By Megan Zahneis, For The Miami Student
By the time students and staff head home for the holidays, Miami's regional campuses could be on their way to an entirely new infrastructure.
University Senate will vote on the proposed restructuring plan at its meetings Nov. 23 and 30. If passed, the legislation would rename and reorganize many academic departments on the regional campuses.
Process coordinator John Skillings explained that the reorganization is part of an initiative to offer more bachelor's degrees at the regional campuses.
Skillings said that growth would necessitate a new departmental structure to house the new degree programs. The exact structure is still under review, but last Monday's Senate meeting included an overview of possible names for new departments.
The current regional departments - Business Technology, Computer and Information Technology, Nursing, Engineering Technology, Justice and Community Studies and Integrative Studies - will remain, with Business Technology renamed Commerce and Integrative Studies renamed Interdisciplinary Studies.
The current system also features four smaller "coordinatorships," which would become six new departments. The English coordinatorship would become the Literature and Language department. Social Science and Education would be split into two, Social and Behavior Sciences, and Education and Society. Math and Science would be incorporated into the Biological Sciences and Mathematical and Physical Sciences departments, and Humanities and Fine Arts would be rebranded as Humanities and Creative Arts.
The regional campuses would also become a single "Regional System," with faculty members given a "dual appointment" at Oxford and regional campuses.
Under the new dual appointments, faculty would have membership and voting rights in both an Oxford-based and regional academic department, with their full teaching load coming at the regional campus. Faculty would also be able to decide whether their promotion and tenure eligibility (starting in the 2017-18 school year) would be considered through the regional department or the Oxford department.
Faculty may elect to opt out, in which case they would be assigned fully to a regional academic department.
A series of votes on the proposed changes are being carried out within each academic department. There are expected to be a total of six separate votes conducted: on the creation of new departments (done by unit), the name of the new Regional College, a governance structure for regional campuses, a curriculum approval process and the creation and role of a Regional Senate.
Moira Casey, an associate regional dean, said that the overwhelming sentiment from faculty has been positive.
"My sense is that [faculty] have been in favor of the proposed departments, generally speaking," Casey said. "[The vote] came with some feedback and commentary from the faculty that were summarized in short reports. And when we did that vote, we got feedback that caused us to rethink some of those departments."
Skillings acknowledged hesitation by some faculty.
Enthusiasm for the new baccalaureate programs is, he explained, tempered for some by the uncertainty that comes with change.
"The overriding concern here is to find a way to support new baccalaureate degree programs to be offered to our students in the region and to find the structures that make sense for those," Skillings said. "I think there's strong, very strong support for doing that. Exactly what those structures should be is something we're working through."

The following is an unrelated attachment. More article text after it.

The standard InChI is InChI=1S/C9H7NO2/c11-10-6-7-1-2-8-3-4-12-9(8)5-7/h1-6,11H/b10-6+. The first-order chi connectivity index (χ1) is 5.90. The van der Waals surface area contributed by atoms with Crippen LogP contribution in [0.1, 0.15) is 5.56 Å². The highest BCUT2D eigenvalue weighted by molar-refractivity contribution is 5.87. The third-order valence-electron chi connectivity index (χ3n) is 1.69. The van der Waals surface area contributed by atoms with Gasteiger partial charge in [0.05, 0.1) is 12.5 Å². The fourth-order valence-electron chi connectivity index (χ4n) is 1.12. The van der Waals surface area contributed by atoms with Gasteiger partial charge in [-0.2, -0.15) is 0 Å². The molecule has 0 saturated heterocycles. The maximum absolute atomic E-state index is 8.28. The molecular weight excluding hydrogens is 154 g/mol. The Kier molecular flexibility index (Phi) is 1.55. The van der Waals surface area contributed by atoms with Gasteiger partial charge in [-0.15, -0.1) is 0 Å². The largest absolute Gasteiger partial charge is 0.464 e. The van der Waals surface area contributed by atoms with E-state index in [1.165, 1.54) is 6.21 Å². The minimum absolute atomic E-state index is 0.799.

Some faculty members are more critical of the proposed changes.
Cathy Wagner said she believes the process hasn't provided enough opportunity for faculty input. Wagner is an Oxford-based English professor who serves as vice president of the advocacy committee of Miami's American Association of University Professor (AAUP) chapter.
"The principle of shared governance that AAUP supports is [that] the university works better when faculty who have a lot of on-the-ground knowledge about how things work and what students want when their opinions can be convincingly heard and clearly heard," she said. "We want to make sure that there's clarity about what the regional faculty are for."
Theresa Kulbaga and John Krafft, both associate professors of English on the Hamilton campus, expressed their discontent with the process.
"We have been differentiated against our will," Kulbaga said. "Now faculty are in a position where we don't know what department we're going to be in. We don't know what degrees we're going to be offering. And it creates this sense of real instability in terms of what our role is and even in terms of our jobs. I think that rushing creates a kind of panic that leads to faculty feeling disempowered."
Krafft, a Miami alum who has taught here for 25 years, sees the proposed changes as a harbinger of things to come.
"The buzzword is granting us semi-autonomous status. I call it semi-orphaned status or semi-stepchild status," Krafft said. "I think, in fact, it may destroy the regional campus, I they may not survive very long after this spinoff."
Provost Phyllis Callahan feels that the new departmental infrastructure will better reflect the population served by regional campuses.
"We want to provide the structure that gives them the opportunity to offer more fouryear degrees, which is what they have been doing," Callahan said. "This is a really exciting time for them to develop programs that we think will really serve the population well. New departments that were already formed, and have already been approved, offer degrees that serve the population very well."